Petitioners appealed to the school principal, who upheld the denial of Colton’s admission to concert band.  They then appealed to the superintendent who also upheld the decision, stating that participation in marching band was a co-requisite to enrollment in the concert band course and that mere unwillingness to participate in marching band was not an acceptable ground for an exemption from the requirement.  Petitioners subsequently appealed to respondent which upheld the superintendent’s decision.  This appeal ensued.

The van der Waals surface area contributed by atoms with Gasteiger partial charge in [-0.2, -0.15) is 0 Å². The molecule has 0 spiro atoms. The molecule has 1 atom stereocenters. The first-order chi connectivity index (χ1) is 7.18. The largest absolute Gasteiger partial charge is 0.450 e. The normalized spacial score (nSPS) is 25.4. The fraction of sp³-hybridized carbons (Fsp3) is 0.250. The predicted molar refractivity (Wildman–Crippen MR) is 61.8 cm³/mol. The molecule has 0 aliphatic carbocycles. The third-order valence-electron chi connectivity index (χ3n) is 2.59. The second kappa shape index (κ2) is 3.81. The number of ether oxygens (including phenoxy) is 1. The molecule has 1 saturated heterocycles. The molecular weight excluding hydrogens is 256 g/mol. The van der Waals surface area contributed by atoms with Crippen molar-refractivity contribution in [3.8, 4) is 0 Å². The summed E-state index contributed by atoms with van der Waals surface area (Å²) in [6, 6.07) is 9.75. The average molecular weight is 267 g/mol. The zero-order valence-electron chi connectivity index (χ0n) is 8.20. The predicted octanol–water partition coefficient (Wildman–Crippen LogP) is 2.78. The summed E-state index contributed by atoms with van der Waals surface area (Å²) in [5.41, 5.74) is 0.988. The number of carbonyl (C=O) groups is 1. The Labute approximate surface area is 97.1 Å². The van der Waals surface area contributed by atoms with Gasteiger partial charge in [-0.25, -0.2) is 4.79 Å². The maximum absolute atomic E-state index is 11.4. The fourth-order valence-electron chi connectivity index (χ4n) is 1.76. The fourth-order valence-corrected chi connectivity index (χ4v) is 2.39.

Petitioners contend that respondent’s requirement that a student participate in marching band as a condition of enrollment in concert band is unreasonable.  They claim that requiring participation in the extracurricular activity as a condition for enrollment in the academic course is impermissible, particularly when a student has qualified, upon audition, as eligible for such academic course.  Petitioners further allege that respondent permits a waiver to the marching band requirement only for students engaged in fall interscholastic athletics and that such practice is discriminatory.  Finally, petitioners assert that respondent impermissibly requires fund-raising and imposes a participation fee as part of the marching band requirement of the academic concert band course, though the petition does not seek any relief in this regard.  Petitioners seek an order directing respondent to eliminate participation in marching band as a requirement for enrollment in concert band and to enroll Colton in concert band.  Petitioners also seek elimination of the athletic waivers.